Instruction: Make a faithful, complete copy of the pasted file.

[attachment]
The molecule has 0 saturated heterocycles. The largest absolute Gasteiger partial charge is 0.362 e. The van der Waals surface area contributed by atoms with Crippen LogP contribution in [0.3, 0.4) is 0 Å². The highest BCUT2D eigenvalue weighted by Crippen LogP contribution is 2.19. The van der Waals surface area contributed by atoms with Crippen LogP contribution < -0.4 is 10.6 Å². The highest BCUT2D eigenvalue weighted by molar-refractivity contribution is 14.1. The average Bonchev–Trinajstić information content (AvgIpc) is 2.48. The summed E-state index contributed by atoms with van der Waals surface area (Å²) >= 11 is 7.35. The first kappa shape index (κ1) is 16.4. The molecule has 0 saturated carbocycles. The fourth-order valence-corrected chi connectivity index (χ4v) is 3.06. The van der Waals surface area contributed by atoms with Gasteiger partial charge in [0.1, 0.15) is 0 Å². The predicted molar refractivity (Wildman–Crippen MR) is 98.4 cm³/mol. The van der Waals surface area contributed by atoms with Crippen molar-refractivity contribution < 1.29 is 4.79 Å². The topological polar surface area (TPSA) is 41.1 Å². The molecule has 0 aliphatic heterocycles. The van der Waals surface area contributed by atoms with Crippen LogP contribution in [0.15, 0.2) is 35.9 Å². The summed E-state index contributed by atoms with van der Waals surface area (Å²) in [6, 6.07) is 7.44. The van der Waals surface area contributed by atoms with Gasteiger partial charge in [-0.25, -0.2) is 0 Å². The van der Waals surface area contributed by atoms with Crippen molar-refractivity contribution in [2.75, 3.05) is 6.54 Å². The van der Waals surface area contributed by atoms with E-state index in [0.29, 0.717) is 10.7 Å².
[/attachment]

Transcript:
The molecule has 0 saturated heterocycles. The largest absolute Gasteiger partial charge is 0.362 e. The van der Waals surface area contributed by atoms with Crippen LogP contribution in [0.3, 0.4) is 0 Å². The highest BCUT2D eigenvalue weighted by Crippen LogP contribution is 2.19. The van der Waals surface area contributed by atoms with Crippen LogP contribution < -0.4 is 10.6 Å². The highest BCUT2D eigenvalue weighted by molar-refractivity contribution is 14.1. The average Bonchev–Trinajstić information content (AvgIpc) is 2.48. The summed E-state index contributed by atoms with van der Waals surface area (Å²) >= 11 is 7.35. The first kappa shape index (κ1) is 16.4. The molecule has 0 saturated carbocycles. The fourth-order valence-corrected chi connectivity index (χ4v) is 3.06. The van der Waals surface area contributed by atoms with Gasteiger partial charge in [0.1, 0.15) is 0 Å². The predicted molar refractivity (Wildman–Crippen MR) is 98.4 cm³/mol. The van der Waals surface area contributed by atoms with Crippen molar-refractivity contribution < 1.29 is 4.79 Å². The topological polar surface area (TPSA) is 41.1 Å². The molecule has 0 aliphatic heterocycles. The van der Waals surface area contributed by atoms with Crippen LogP contribution in [0.15, 0.2) is 35.9 Å². The summed E-state index contributed by atoms with van der Waals surface area (Å²) in [6, 6.07) is 7.44. The van der Waals surface area contributed by atoms with Gasteiger partial charge in [-0.25, -0.2) is 0 Å². The van der Waals surface area contributed by atoms with Crippen molar-refractivity contribution in [2.75, 3.05) is 6.54 Å². The van der Waals surface area contributed by atoms with E-state index in [0.29, 0.717) is 10.7 Å².